Although the Wizards could never knock off the Cavaliers, when they were at (or near) full strength, they had a way of giving Cleveland problems. The Wizards put up 1,163 points over the 2006 and 2008 series, only 19 fewer than the Cavaliers (1,182).

The games were exciting—and often incredibly chippy.

There were hard playoff fouls and copious amounts of trash talk. Ex-Wizards wing DeShawn Stevenson thought it would be a good idea to call James “overrated,” per Michael Lee of The Washington Post, and the Washington faithful later serenaded the King with Stevenson’s word.

The rivalry even had things fans never knew they needed—or wanted—in a spirited sports clash.

Rapper Jay-Z dropped a diss record of Stevenson in support of James (warning: NSFW). There was an ill-fated marketing ploy that stemmed from then-Wizards center Brendan Haywood, who now calls Cleveland his NBA home, mocking James for claiming the Wizards wanted to “hurt Lebron James in this series.”

Bad blood drenched the two teams like champagne inside a champions’ locker room.

It looks like it’s brewing once again.

Both teams seem stronger on paper now than they did back then.

The Cavaliers, bolstered by the offseason arrivals of James, Kevin Love, Shawn Marion and Mike Miller, could have a historically explosive offense. Cleveland averaged 48 wins in the seasons leading up to its playoff matchups with Washington. This team, according to’s Nate Silver, is projected for 65 victories.

The Wizards aren’t quite on the same level. Bleacher Report’s Josh Martin has them down for 50 wins, which would be a six-game improvement from last season.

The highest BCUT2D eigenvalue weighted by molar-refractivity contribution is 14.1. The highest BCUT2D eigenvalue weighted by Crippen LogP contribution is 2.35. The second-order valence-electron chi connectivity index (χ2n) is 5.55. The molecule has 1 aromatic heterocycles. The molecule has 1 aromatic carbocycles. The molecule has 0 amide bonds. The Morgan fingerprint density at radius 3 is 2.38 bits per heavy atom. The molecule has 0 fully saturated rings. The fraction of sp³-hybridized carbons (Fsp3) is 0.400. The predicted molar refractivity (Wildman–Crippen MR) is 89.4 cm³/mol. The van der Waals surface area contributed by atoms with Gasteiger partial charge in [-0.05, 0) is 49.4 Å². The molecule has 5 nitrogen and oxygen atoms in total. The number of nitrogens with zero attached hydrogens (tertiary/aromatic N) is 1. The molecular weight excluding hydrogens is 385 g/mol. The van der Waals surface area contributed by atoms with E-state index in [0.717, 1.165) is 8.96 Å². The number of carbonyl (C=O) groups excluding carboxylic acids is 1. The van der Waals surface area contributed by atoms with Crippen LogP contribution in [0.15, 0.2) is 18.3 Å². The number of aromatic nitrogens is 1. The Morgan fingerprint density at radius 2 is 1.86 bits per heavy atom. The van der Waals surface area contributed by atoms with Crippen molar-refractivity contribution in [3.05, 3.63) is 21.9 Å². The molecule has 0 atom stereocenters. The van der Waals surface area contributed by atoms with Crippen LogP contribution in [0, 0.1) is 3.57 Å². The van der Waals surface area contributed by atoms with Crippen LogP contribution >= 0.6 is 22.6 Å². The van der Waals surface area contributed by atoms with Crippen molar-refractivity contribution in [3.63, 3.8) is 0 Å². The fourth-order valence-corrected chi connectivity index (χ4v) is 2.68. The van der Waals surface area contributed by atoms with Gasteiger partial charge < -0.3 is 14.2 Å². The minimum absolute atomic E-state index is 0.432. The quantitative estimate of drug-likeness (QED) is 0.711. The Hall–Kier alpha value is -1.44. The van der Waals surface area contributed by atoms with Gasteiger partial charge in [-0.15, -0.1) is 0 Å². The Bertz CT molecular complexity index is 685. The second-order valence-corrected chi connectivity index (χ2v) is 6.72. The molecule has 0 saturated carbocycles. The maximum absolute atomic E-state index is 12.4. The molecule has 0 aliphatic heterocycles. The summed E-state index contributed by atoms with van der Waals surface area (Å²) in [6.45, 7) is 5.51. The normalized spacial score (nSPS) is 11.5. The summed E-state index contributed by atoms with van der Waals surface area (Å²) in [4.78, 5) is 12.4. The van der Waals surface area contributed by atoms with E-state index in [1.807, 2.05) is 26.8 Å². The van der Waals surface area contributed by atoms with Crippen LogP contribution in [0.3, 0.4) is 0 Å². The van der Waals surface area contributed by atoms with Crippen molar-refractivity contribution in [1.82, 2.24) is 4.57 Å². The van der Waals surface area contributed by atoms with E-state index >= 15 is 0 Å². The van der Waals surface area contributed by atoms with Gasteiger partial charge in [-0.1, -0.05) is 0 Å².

However, Washington could make a steeper climb if Wall and Beal take another substantial step forward. Both are coming off career seasons, and neither has celebrated their 25th birthdays (Wall will next September, Beal‘s isn’t until June 2018).

The pair combined for 36.4 points and 12.1 assists in 2013-14, numbers suggesting that both have plenty of upward mobility left.

The explosive backcourt is also joined by one of the league’s more intimidating interior tandems in Nene and Marcin Gortat. Washington’s bigs both have the scoring touch needed to carry an offense in spurts, which could come in handy against a Cleveland frontcourt that appears short on rim protection.

The Wizards lost two-way swingman Trevor Ariza over the offseason, but veteran Paul Pierce arrived shortly thereafter to take his place. Pierce’s championship experience could be a vital asset for the youthful Wizards, but it’s his history with James that adds another level of intrigue to this rekindled rivalry.

Pierce and James have had some legendary postseason battles, to the point that James’ old running mate Dwyane Wade dubbed Pierce “the closest thing to a rival, if LeBron has one,” in 2012, per’s Brian Windhorst.

While Washington could never match Cleveland’s top-level talent before—and still can’t now—the Wizards used their toughness, tenacity and heart to keep competitive with the Cavs.